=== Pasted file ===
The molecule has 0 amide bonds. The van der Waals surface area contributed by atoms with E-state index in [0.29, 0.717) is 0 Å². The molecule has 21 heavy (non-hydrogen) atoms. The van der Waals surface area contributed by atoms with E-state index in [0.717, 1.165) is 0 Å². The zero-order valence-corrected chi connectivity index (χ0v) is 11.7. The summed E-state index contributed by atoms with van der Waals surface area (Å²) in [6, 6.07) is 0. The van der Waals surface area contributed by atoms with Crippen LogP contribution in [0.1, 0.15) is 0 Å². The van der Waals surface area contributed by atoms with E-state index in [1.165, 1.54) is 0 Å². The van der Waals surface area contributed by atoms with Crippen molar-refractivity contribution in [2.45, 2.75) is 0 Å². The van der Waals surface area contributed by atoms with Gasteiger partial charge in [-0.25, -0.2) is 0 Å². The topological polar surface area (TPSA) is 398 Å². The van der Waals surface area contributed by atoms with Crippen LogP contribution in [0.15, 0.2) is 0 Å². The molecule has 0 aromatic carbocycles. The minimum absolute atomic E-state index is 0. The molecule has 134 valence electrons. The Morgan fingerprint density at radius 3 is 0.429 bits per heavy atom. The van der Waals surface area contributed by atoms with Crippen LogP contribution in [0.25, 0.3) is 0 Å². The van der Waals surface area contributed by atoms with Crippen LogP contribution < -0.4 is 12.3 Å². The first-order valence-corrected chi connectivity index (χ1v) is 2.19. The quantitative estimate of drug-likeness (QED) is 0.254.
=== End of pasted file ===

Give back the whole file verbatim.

The molecule has 0 amide bonds. The van der Waals surface area contributed by atoms with E-state index in [0.29, 0.717) is 0 Å². The molecule has 21 heavy (non-hydrogen) atoms. The van der Waals surface area contributed by atoms with E-state index in [0.717, 1.165) is 0 Å². The zero-order valence-corrected chi connectivity index (χ0v) is 11.7. The summed E-state index contributed by atoms with van der Waals surface area (Å²) in [6, 6.07) is 0. The van der Waals surface area contributed by atoms with Crippen LogP contribution in [0.1, 0.15) is 0 Å². The van der Waals surface area contributed by atoms with E-state index in [1.165, 1.54) is 0 Å². The van der Waals surface area contributed by atoms with Crippen molar-refractivity contribution in [2.45, 2.75) is 0 Å². The van der Waals surface area contributed by atoms with Gasteiger partial charge in [-0.25, -0.2) is 0 Å². The topological polar surface area (TPSA) is 398 Å². The van der Waals surface area contributed by atoms with Crippen LogP contribution in [0.15, 0.2) is 0 Å². The molecule has 0 aromatic carbocycles. The minimum absolute atomic E-state index is 0. The molecule has 134 valence electrons. The Morgan fingerprint density at radius 3 is 0.429 bits per heavy atom. The van der Waals surface area contributed by atoms with Crippen LogP contribution in [0.25, 0.3) is 0 Å². The van der Waals surface area contributed by atoms with Crippen LogP contribution < -0.4 is 12.3 Å². The first-order valence-corrected chi connectivity index (χ1v) is 2.19. The quantitative estimate of drug-likeness (QED) is 0.254.